While not required by law, a comprehensive employee handbook is a very important tool that most HR experts agree every company should have. Done well, it can serve as a singular touchstone to which employees can easily refer for guidance, whenever necessary. Done poorly - or worse, not at all - and your company could be left vulnerable to a host of costly legal actions taken by current and former employees. Not to mention, disorder within your company’s ranks. This resource page will give you some important things to consider while you’re writing your company’s employee handbook.
Your employee handbook is every new employees’ introduction to your organization’s culture and where they will fit within it. This helps to foster a sense of pride and belonging, which studies show will help employees become more productive in a shorter period of time. The introduction section of an Employee Handbook should answer questions like: “what do we do that sets us apart
A well-written handbook provides employees with a clear understanding of their responsibilities. The handbook also serves as a compass for the organization’s policies and procedures. For instance, your handbook will advise employees what the procedures are for requesting time off. If an employee has to call in sick, the handbook advises them whom they should contact and what the timing should be. It also tells employees whom to go to if they have questions about any of the specific policies in the handbook. The handbook also communicates an employee’s general responsibilities regarding safety, timekeeping, reporting, and so on. By providing this clear, accessible information, handbooks ensure companies continue moving in the right direction.
An employee handbook clarifies company objectives and leadership styles, as well as management best practices, to foster healthy professional relationships between managers and their reports. It also outlines logistics, such as timekeeping requirements, hours of work, pay periods, and so on. Further, a complete employee handbook advises employees of their various entitlements to federal and state leaves, such as FMLA or Jury Service Leave. These clearly communicated policies help to eliminate confusion and inconsistencies that result when handbooks are silent on these topics.
No policy is effective if it is practiced inconsistently. An employee handbook will accurately communicate your organization’s policies regarding employment, conduct and behavior, compensation, and other policies and procedures your organization follows. Most importantly, managers can refer to the handbook when answering questions or making decisions regarding your policies, and ensure their answers and actions are consistent with your policies and best practices.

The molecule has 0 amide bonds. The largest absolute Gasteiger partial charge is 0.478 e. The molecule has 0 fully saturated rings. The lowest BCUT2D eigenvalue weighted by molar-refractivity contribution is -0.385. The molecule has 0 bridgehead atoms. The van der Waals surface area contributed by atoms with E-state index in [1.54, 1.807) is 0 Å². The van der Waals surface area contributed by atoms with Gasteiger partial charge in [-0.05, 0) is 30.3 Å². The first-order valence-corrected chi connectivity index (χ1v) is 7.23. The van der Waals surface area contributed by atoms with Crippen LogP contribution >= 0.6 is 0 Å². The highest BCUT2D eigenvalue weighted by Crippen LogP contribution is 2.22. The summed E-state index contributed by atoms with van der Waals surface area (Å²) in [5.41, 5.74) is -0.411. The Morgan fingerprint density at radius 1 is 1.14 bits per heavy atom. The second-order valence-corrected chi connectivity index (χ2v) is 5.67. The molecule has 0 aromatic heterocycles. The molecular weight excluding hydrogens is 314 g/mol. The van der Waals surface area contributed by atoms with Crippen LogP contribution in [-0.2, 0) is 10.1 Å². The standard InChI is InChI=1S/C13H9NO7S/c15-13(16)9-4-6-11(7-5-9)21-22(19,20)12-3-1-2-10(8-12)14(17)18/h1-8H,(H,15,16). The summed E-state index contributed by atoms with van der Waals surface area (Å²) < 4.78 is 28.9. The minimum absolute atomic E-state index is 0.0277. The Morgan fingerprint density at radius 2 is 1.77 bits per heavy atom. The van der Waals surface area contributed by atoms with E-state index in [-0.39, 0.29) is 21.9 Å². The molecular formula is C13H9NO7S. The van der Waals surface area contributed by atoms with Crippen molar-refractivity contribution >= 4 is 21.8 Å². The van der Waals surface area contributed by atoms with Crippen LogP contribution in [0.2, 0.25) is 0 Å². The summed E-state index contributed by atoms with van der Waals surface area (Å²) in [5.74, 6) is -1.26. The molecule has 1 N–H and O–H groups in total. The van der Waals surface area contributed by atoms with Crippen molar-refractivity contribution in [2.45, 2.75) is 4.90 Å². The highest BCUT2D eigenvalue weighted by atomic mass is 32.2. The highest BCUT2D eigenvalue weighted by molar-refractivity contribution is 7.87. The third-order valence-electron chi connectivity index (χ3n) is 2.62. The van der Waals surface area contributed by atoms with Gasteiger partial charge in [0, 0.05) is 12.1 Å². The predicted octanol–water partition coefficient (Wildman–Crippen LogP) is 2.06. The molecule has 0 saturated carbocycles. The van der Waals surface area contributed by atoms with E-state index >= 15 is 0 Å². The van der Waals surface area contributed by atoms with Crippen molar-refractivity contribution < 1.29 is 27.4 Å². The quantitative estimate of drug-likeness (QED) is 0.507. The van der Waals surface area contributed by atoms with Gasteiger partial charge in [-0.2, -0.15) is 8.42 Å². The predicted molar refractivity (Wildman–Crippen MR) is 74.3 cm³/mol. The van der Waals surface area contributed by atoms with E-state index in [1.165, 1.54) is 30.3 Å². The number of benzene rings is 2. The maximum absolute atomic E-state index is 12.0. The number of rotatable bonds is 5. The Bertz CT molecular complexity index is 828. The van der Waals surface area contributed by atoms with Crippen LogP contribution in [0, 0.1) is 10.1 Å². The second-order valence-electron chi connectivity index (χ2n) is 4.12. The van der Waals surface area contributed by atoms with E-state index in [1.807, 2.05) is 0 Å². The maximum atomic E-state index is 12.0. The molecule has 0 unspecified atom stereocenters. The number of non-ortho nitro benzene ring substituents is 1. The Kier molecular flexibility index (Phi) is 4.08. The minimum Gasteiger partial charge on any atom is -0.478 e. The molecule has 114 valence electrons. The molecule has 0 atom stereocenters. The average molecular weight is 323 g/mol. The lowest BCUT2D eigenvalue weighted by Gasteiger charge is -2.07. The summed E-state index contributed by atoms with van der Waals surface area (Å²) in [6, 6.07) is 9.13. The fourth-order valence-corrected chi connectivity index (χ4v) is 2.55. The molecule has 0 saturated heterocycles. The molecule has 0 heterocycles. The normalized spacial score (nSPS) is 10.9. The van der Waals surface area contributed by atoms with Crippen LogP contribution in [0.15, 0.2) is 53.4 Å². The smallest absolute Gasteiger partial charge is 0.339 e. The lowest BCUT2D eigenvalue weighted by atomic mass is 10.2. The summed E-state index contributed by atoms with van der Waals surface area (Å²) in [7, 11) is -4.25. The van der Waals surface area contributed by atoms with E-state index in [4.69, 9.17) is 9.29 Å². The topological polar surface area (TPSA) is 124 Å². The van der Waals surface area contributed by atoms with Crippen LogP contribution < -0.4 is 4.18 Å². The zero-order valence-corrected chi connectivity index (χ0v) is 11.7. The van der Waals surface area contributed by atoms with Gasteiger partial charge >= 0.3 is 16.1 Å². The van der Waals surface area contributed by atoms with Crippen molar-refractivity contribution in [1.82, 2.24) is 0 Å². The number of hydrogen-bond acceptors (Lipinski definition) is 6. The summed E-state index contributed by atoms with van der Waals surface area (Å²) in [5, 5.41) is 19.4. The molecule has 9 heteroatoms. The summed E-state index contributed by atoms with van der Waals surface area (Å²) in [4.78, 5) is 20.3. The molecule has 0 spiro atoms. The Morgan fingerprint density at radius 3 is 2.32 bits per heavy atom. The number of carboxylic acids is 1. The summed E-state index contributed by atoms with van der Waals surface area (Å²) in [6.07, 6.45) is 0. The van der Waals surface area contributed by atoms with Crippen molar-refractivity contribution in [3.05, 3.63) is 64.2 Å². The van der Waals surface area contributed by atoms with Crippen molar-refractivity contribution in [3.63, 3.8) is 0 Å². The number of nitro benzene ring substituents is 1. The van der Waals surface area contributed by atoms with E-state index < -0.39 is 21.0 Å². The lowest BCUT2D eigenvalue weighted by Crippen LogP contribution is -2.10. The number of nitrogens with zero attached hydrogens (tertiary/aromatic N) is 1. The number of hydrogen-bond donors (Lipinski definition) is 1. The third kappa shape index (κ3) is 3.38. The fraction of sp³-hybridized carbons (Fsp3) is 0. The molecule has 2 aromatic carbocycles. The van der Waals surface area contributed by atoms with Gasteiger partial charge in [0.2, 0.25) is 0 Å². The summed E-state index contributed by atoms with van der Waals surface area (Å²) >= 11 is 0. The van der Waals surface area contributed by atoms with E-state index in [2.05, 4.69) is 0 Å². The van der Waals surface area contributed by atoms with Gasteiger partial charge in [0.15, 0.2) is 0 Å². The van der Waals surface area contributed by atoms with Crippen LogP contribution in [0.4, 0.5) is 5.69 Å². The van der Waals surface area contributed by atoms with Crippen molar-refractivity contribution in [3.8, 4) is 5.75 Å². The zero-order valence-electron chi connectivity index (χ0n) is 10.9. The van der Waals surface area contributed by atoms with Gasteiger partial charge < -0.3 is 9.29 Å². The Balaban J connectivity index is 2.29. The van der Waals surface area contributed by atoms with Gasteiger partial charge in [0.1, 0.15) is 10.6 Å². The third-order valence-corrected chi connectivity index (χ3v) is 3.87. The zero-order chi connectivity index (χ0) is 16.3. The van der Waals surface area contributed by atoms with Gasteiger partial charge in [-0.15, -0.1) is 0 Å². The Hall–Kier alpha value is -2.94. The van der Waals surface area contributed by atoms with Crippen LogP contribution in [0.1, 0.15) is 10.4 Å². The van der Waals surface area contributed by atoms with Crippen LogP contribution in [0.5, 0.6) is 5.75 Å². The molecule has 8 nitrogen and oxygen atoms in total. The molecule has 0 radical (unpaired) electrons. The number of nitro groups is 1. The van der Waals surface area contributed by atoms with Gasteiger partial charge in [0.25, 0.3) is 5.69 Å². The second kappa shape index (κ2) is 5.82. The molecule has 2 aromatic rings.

If your organization offers vacations, 401k, health insurance, paid parental leave, or other benefits to employees, make sure they know about these benefits and the eligibility requirements by communicating them in the handbook. A robust benefits package can help you retain your best and brightest employees, so be sure they know about your full suite of offerings by communicating these in the handbook.
No matter what state you do business in, or how many employees you have, you will be subject to state and federal employment laws. Your handbook not only communicates these various entitlements and obligations to
The unfortunate reality is that, as an employer, facing a lawsuit or similar challenge from a current or former employee is a matter of
Employees should feel comfortable approaching a trusted member of management for help when they want to report workplace violations, get workplace-related assistance, and get answers to any other questions they may have. The alternative is for them to turn to an outside third party, like the EEOC or Department of Labor, which could trigger a costly and time-consuming investigation. When a handbook not only outlines one or two management individuals for an employee to turn to in these
Make a good first impression! Begin your handbook with a brief statement welcoming your new hire into the family.
Give new employees a sense of your company’s history. Include any awards or other recognition. Here, you should also include your company’s mission and vision statements, which assert your company’s core values and ambitions. A well-crafted mission statement lays the foundation for how the company and its employees carry themselves, internally and externally.
Briefly explain what your handbook is, as well as what it isn’t. For instance, this section would be a perfect place to explain that the handbook itself is a guide to understanding your company’s various policies, methods and processes, and not an employment contract. Also mention the fact that the policies contained within are subject to change.
To remain legally compliant, include statements regarding Equal Opportunity Employment (EEO), your state’s “Employment-At-Will” policy. Consider having an attorney draft these documents since it’s possible that even one error in verbiage could render your policy unenforceable.